Why This Mom Adopted Five Kids With Down Syndrome
Leah Spring is the mother of six children with Down syndrome — her biological child Angela (22), and adopted children Axel (18), Abel (15), Asher (14), Amos (14) and Audrey (14). She is also the legal guardian to 15-year-old Roman, who has fetal alcohol syndrome and Tourette syndrome. Spring adopted as a single mother, but she shares parenting responsibilities with her life-long partner, Dean Ellingson.
In November 2018, Special Books by Special Kids‘ Chris Ulmer did an interview with Spring, Ellingson and their children. After the interview went viral, Spring and her family have been in the media spotlight, showing that it doesn’t take someone extraordinary to adopt kids with Down syndrome, it only takes someone who is willing.
While Spring told The Mighty that most of the media attention has been positive, some people have questioned their motives for adoption, either implying they have done it for money or claiming it would be impossible to care for so many kids with disabilities when even schools struggle to do so. When asked why she has adopted all these children, Spring’s response is, “Why not?”
In April 2010, Spring accompanied a friend who was adopting a child to Bulgaria, where she witnessed the reality of children with disabilities living in institutions. Spring felt it was her responsibility to do something about the need the children had for stability, protection, education and, most of all, a family.
“When you walk into the institution and you see with your own eyes children being neglected and warehoused — when you see a room full of cribs in silence — you can’t not do something,” Spring told The Mighty.
When she returned home, Spring and Ellingson decided she would adopt an older child, taking into consideration their age — at the time Spring was 43 and Ellingson 53.
In December 2010, Spring flew to Serbia where she met her son, Axel, who was then 10 years old. Axel had been removed from an institution and paced in a foster home. Spring had the opportunity to meet the foster family as well as Axel’s biological family.
In December 2011, Spring returned to Serbia to adopt then 7-year-old Asher, who had spent all his life in an institution where he was abused.
In April 2013, Spring and Ellingson flew to Serbia together to adopt Abel, who was 10 years old at the time. Abel had never been considered for an adoptive family as he displayed severe behaviors due to being institutionalized and abused.
Abel was weeks away from being transferred to an adult facility that had been in the news for severe neglect and abuse of its residents. When presented with his file, Spring felt she could not let a child be transferred to such an institution.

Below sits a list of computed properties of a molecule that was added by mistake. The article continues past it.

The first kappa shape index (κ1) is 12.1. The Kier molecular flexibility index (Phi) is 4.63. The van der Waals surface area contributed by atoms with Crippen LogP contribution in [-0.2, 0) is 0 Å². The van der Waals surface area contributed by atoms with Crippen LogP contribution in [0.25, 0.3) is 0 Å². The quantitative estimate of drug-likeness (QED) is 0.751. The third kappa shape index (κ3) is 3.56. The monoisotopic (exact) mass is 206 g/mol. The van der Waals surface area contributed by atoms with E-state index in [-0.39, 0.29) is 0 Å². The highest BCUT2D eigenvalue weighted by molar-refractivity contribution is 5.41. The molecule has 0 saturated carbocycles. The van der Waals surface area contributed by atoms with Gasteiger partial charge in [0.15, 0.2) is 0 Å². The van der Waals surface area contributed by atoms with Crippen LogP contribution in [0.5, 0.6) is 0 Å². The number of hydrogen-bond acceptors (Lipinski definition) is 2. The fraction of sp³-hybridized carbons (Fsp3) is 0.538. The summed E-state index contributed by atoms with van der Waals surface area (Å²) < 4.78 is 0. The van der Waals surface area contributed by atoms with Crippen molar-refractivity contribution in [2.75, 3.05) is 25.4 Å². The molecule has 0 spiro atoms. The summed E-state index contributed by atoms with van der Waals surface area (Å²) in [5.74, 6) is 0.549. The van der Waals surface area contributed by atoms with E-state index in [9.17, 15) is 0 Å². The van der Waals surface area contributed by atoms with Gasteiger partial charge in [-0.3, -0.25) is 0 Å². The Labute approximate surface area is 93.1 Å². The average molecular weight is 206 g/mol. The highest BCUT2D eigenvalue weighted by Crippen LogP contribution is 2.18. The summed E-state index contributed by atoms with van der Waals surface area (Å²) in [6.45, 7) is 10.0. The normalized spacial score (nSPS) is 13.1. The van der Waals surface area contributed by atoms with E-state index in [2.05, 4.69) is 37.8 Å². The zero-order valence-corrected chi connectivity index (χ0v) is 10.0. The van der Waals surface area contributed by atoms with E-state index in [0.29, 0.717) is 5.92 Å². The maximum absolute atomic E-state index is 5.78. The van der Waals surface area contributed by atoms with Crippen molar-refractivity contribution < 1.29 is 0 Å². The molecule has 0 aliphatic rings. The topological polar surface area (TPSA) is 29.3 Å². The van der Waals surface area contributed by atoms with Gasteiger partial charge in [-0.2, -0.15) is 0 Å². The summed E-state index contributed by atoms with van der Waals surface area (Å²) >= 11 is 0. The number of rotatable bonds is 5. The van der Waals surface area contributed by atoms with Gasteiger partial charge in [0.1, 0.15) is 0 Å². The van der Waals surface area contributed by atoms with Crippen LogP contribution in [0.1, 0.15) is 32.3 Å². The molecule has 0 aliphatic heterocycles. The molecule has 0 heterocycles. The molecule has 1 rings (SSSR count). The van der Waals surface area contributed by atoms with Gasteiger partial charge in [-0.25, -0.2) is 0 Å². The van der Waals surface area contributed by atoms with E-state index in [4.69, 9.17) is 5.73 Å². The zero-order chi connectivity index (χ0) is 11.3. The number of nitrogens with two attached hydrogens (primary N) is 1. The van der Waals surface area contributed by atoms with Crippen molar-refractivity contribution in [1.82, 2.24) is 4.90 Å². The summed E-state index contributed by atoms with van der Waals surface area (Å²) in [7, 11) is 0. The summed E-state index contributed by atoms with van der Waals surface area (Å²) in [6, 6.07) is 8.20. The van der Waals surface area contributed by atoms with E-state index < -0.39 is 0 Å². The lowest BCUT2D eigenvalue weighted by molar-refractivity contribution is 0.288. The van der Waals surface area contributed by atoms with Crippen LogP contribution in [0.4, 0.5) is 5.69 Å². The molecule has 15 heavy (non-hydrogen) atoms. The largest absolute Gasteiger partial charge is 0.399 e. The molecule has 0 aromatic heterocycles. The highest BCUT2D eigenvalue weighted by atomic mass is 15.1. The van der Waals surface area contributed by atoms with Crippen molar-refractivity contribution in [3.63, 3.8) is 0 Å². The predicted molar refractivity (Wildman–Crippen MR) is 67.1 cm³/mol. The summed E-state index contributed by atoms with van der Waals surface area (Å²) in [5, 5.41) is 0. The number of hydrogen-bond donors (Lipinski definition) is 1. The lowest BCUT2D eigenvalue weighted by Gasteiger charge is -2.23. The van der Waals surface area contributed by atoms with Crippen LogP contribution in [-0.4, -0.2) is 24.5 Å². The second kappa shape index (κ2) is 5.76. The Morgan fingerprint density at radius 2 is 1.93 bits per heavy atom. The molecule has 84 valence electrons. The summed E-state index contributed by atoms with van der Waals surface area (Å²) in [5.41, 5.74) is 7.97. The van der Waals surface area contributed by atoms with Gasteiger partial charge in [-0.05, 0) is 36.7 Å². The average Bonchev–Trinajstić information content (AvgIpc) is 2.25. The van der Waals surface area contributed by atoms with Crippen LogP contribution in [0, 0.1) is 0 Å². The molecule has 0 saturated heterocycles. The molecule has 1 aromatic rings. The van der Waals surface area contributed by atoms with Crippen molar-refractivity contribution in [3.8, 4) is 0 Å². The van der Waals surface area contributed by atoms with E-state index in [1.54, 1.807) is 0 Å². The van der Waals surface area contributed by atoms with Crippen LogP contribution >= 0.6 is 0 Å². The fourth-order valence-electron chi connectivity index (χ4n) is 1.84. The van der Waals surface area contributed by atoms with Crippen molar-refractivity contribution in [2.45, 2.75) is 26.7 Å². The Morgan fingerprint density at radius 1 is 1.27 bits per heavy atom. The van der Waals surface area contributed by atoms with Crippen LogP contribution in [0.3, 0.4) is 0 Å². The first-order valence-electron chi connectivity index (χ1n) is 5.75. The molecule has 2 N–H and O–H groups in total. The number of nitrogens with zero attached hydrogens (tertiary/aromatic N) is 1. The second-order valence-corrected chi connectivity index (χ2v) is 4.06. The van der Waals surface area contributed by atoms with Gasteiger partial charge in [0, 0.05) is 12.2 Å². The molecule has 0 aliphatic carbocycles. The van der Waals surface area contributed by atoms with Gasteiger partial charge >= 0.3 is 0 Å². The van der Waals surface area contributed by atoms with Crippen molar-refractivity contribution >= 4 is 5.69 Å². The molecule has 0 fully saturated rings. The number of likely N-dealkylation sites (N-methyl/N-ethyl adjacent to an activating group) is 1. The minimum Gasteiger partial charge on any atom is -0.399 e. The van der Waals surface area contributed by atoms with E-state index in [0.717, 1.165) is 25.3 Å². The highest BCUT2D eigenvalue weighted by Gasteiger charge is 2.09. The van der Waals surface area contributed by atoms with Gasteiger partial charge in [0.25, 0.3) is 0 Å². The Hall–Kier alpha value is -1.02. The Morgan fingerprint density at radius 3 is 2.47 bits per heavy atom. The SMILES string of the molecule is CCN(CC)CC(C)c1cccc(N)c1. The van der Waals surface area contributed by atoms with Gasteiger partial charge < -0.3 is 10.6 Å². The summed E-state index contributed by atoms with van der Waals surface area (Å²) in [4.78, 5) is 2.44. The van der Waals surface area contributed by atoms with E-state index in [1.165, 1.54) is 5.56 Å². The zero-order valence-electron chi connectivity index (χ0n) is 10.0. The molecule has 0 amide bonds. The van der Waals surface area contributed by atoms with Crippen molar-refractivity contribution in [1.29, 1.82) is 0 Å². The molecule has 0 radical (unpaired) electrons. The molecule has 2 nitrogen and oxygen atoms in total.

“Abel was our most difficult adoption when it comes to transition,” Spring said.
In March 2014, Spring returned once more to Serbia to adopt Audrey, who was then 9 years old. Audrey had been in an institution where she was severely neglected since birth and moved to a foster home six months before she was adopted.
When things settled down with her health, Spring received a call about a family in crisis, which included their child Amos. The family asked Spring to do respite for a couple weeks while the family got their life situated. Amos then returned to his family, but after a few weeks, they called Spring again and asked her to adopt Amos. Amos joined the family permanently in May 2015, but the adoption process took a couple of years to finalize. Amos was originally adopted from Ukraine.
“We only have guardianship,” Spring said. “He talks to his family frequently.” In response to the interview questions Spring is now asked since the story of her family has gone public, she said people are often curious why all their kids have ‘A’ names. She said that after the first three kids had an ‘A’ name, they felt the other kids would feel left out if they didn’t also have ‘A’ names.
And to answer one of the most common questions Spring gets from interviewers — “What do you get from adopting these kids?” — she has a simple answer:
“We get to watch kids grow and learn,” Spring said. “We shouldn’t expect to get any more than that.”
All images used with permission by Leah Spring.